That might do the trick. Or it might not. Try lifting and reseting finger 3 (left hand ring finger). You’ll have to do some experimentation to see which finger might not be making a complete seal over the hole.
Take care that you are not pressing your fingers down so hard that you cut off the blood supply and they turn white. Press firmly striving for a seal. There is no need to press so hard.
Important Clarinet Accessories
Cork Grease. You’ve already learned about cork grease in Mini Lesson Part 1. In that lesson, I showed you how to apply the cork grease to the cork on the mouthpiece.
Cork grease needs to be applied to all the cork on the clarinet; 4 places in all. They are the mouthpiece, both ends of the upper joint, and the bottom of the lower joint.
Cotton Cloth. Throw an old cotton handkerchief into your clarinet case. If it is large, you may want to cut it in half on the diagonal. Use your cotton cloth to remove any moisture that collects inside the mouthpiece, on the inside lip of the bell, or the inside lips of the barrel.
Clarinet Swab. In Mini Lesson Part 3, I showed you how to swab out the clarinet. I recommend getting a swab made of silk. This is a good material for soaking up the moisture on the inside of the clarinet.
Reed Guard. Some reed guards are simply flat pieces of glass, metal, or plastic that hold tightly to the reed. Their main purpose is to let the reed dry flat.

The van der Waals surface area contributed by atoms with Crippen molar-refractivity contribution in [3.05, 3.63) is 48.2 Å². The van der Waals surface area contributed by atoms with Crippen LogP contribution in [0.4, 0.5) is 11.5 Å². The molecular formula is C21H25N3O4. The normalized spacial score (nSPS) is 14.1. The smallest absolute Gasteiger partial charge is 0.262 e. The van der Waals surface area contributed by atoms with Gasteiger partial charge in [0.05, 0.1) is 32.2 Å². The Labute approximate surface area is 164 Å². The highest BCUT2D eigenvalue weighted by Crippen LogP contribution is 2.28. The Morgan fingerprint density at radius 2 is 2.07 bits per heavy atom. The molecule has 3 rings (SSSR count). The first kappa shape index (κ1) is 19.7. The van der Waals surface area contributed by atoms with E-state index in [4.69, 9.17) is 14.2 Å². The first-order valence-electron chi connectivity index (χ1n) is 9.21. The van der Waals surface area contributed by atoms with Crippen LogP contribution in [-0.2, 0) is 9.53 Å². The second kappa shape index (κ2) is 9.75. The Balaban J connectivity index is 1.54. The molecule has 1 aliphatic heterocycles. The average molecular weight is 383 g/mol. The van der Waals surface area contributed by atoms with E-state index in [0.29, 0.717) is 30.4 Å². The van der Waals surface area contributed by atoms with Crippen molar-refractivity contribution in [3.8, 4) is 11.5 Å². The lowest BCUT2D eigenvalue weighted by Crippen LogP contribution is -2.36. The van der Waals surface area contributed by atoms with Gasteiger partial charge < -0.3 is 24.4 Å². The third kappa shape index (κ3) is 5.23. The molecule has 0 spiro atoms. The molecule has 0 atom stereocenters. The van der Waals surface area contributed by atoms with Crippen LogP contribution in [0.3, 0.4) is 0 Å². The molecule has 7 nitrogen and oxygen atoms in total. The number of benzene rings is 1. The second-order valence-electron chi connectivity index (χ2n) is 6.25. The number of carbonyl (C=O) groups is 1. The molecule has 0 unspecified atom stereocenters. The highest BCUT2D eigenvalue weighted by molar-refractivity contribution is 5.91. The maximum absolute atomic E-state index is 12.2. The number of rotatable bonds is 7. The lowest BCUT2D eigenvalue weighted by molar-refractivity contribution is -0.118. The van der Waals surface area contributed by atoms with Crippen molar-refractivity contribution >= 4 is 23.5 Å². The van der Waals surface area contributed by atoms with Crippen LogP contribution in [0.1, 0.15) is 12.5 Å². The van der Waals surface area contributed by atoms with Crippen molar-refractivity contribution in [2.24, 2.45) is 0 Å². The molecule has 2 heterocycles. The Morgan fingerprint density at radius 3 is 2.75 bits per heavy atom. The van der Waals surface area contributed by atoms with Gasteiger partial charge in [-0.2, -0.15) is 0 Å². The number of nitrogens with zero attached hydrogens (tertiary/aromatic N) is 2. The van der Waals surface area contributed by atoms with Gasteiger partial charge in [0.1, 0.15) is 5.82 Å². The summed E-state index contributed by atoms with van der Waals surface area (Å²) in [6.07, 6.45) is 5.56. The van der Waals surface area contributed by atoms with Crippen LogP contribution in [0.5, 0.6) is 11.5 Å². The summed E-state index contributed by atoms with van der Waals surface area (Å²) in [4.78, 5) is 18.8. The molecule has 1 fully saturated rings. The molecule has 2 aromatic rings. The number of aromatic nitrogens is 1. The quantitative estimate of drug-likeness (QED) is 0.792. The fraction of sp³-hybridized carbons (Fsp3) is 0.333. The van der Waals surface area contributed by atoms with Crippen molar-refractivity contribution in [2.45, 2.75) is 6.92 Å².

If you put a moist reed back in the plastic case it came in, it may warp and not play well at your next playing session.
Other reed guards are enclosed models that have some kind of moisture-absorbing material (desiccant) within their reed holder. Either kind is fine to use.
Here is that new pitch I promised you! The fingering is to close the key holes for T-1-2-3-4-5-6 and the right pinky on the bottom right key in the group of four.
Looking at the clarinet, there are four keys that are shaped rather long and broad and grouped together. The bottom right is the F key.
This new pitch is F/Eb concert. Confirm on your fingering chart which of the four keys to depress.
F Major Scale or Eb Concert Major Scale
You can play a major scale starting on low F, then G, A, Bb, C, D, E, F. Ta-dah!
Practice speaking each of the pitches I’ve shown you. Remember to use your firm strong clarinet embouchure to produce an accurate pitch.
Always support the tone with adequate air and use your diaphragm to push the air quickly through the clarinet.
Practice articulating each pitch repeatedly and sequentially. Also, play your scales up and down, slurring the pitches together.
Well, first, I just want to say “Congratulations!” If you have followed these Mini Lessons form part 1 to 4, you have learned a great deal and are off to a good start.
These Mini Lessons are intended as a way to get started playing the clarinet. Finding a good teacher is essential in making further progress with the clarinet.
If you are enjoying playing the clarinet and want to learn more, I encourage you to find a teacher to work with. Ask your friends for recommendations. Ask the local band director. Go to live performances of clarinet music (symphony orchestra, local school concert, combo at the neighborhood bar, to name a few) and talk with the musicians there.
And contact me. I’ve been teaching clarinet and sax in the Portland, Oregon community since 1991 and I love it! Teaching music lessons is a major part of what gets me up in the morning. 🙂
Contact me by phone: 503-888-5796 or by email: firstname.lastname@example.org.